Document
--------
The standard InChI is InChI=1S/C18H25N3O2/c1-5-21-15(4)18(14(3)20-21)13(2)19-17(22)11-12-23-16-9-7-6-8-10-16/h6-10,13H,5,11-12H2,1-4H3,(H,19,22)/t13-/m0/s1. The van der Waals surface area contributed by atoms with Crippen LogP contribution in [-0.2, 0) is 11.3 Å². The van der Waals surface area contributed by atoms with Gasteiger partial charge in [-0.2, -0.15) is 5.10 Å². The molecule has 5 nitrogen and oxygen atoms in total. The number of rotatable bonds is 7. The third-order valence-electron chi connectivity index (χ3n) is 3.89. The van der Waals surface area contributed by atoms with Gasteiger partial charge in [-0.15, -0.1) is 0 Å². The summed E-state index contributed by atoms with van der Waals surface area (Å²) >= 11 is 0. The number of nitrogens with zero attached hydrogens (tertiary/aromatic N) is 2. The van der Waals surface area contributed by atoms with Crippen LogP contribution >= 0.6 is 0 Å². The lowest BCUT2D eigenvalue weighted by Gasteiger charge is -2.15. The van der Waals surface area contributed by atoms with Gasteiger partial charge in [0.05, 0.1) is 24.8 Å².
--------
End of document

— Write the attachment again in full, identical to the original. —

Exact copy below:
The standard InChI is InChI=1S/C18H25N3O2/c1-5-21-15(4)18(14(3)20-21)13(2)19-17(22)11-12-23-16-9-7-6-8-10-16/h6-10,13H,5,11-12H2,1-4H3,(H,19,22)/t13-/m0/s1. The van der Waals surface area contributed by atoms with Crippen LogP contribution in [-0.2, 0) is 11.3 Å². The van der Waals surface area contributed by atoms with Gasteiger partial charge in [-0.2, -0.15) is 5.10 Å². The molecule has 5 nitrogen and oxygen atoms in total. The number of rotatable bonds is 7. The third-order valence-electron chi connectivity index (χ3n) is 3.89. The van der Waals surface area contributed by atoms with Gasteiger partial charge in [-0.15, -0.1) is 0 Å². The summed E-state index contributed by atoms with van der Waals surface area (Å²) >= 11 is 0. The number of nitrogens with zero attached hydrogens (tertiary/aromatic N) is 2. The van der Waals surface area contributed by atoms with Crippen LogP contribution >= 0.6 is 0 Å². The lowest BCUT2D eigenvalue weighted by Gasteiger charge is -2.15. The van der Waals surface area contributed by atoms with Gasteiger partial charge in [0.05, 0.1) is 24.8 Å².